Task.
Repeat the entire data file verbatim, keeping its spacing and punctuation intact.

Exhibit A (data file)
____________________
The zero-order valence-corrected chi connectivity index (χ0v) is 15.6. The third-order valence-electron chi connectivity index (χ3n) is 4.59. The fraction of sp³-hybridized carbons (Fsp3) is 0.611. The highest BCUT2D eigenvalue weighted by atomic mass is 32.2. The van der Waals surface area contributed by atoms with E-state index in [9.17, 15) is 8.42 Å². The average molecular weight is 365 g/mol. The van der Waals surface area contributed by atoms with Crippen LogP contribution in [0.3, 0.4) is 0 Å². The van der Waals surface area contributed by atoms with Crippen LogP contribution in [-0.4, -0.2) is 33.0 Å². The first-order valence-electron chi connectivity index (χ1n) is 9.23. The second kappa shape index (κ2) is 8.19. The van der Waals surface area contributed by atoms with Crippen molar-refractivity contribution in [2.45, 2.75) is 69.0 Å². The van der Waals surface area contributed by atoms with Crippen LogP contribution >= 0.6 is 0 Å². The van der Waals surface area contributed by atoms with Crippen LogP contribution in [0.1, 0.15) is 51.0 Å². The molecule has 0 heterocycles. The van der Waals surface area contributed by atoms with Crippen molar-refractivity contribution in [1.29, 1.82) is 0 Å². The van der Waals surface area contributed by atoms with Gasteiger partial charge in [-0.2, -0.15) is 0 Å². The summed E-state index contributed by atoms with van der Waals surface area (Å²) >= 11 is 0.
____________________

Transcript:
The zero-order valence-corrected chi connectivity index (χ0v) is 15.6. The third-order valence-electron chi connectivity index (χ3n) is 4.59. The fraction of sp³-hybridized carbons (Fsp3) is 0.611. The highest BCUT2D eigenvalue weighted by atomic mass is 32.2. The van der Waals surface area contributed by atoms with E-state index in [9.17, 15) is 8.42 Å². The average molecular weight is 365 g/mol. The van der Waals surface area contributed by atoms with Crippen LogP contribution in [0.3, 0.4) is 0 Å². The van der Waals surface area contributed by atoms with Crippen LogP contribution in [-0.4, -0.2) is 33.0 Å². The first-order valence-electron chi connectivity index (χ1n) is 9.23. The second kappa shape index (κ2) is 8.19. The van der Waals surface area contributed by atoms with Crippen molar-refractivity contribution in [2.45, 2.75) is 69.0 Å². The van der Waals surface area contributed by atoms with Crippen LogP contribution >= 0.6 is 0 Å². The van der Waals surface area contributed by atoms with Crippen LogP contribution in [0.1, 0.15) is 51.0 Å². The molecule has 0 heterocycles. The van der Waals surface area contributed by atoms with Crippen molar-refractivity contribution in [1.29, 1.82) is 0 Å². The van der Waals surface area contributed by atoms with Gasteiger partial charge in [-0.2, -0.15) is 0 Å². The summed E-state index contributed by atoms with van der Waals surface area (Å²) >= 11 is 0.